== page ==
Mark A. Jacobson, MD; Stephen M. Hahn, MD; Julie L. Gerberding, MD; Lee Belle, PharmD; Merle A. Sande, MD
Recurrence of salmonella bacteremia after appropriate antibiotic therapy has been well described in patients who have the acquired immunodeficiency syndrome (AIDS) (1-3). After antimicrobial therapy, isolates of Salmonella species from blood generally have remained sensitive to ampicillin, trimethoprim-sulfamethoxazole, and chloramphenicol (standard therapies for salmonella bacteremia [1, 2]). However, in some cases of AIDS-associated salmonella bacteremia, breakthrough bacteremia has occurred despite appropriate antibiotic therapy (expected serum drug concentrations exceeded minimum inhibitory concentration [MIC] of the drug for the isolate) (2, 4).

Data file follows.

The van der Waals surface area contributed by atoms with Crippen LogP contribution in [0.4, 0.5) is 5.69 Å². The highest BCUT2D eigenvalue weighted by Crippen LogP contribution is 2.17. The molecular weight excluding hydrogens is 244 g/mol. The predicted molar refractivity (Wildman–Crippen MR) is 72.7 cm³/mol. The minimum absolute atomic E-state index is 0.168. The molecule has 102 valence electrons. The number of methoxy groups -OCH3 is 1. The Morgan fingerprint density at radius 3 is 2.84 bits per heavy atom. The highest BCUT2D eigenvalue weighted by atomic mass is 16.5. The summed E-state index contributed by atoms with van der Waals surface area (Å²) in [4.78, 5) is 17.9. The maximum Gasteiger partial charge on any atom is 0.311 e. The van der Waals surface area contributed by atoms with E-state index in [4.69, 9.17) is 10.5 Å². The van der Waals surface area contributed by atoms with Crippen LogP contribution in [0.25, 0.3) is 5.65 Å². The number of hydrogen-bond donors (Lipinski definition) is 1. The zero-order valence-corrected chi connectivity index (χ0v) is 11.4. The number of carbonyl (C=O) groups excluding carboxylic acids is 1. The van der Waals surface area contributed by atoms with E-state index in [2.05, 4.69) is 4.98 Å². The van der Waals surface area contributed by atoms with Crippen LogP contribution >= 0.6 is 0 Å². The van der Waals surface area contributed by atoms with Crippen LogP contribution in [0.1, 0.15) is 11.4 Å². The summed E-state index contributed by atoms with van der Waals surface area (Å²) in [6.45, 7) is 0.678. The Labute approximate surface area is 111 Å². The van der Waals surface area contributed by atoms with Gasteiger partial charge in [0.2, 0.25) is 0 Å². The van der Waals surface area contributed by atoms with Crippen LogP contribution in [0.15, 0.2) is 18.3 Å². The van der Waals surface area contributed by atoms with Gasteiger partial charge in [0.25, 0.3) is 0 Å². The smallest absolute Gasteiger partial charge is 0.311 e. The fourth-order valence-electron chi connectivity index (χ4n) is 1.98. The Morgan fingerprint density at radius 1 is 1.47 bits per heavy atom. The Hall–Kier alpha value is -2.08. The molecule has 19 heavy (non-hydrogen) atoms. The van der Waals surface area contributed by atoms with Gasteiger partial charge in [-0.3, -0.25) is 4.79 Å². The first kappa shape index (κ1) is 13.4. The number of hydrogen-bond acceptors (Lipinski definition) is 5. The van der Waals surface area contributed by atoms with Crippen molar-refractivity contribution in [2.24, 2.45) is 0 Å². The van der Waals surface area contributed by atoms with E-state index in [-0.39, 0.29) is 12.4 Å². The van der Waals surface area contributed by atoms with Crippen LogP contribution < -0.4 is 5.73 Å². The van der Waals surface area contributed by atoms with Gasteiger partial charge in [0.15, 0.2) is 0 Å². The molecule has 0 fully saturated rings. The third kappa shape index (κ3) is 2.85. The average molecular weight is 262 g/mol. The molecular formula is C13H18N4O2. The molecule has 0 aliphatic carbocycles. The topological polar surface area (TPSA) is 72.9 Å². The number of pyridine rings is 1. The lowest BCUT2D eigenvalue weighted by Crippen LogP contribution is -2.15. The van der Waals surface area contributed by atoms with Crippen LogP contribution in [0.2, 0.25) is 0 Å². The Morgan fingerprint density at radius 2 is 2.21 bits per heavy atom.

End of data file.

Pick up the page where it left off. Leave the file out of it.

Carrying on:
Ciprofloxacin is an orally bioavailable quinolone antibiotic with a high ratio of steady-state serum concentration to in-vitro MIC for Salmonella
Jacobson MA, Hahn SM, Gerberding JL, Belle L, Sande MA. Ciprofloxacin for Salmonella Bacteremia in the Acquired Immunodeficiency Syndrome (AIDS). Ann Intern Med. 1989;110:1027–1029. doi: 10.7326/0003-4819-110-12-1027
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Published: Ann Intern Med. 1989;110(12):1027-1029.
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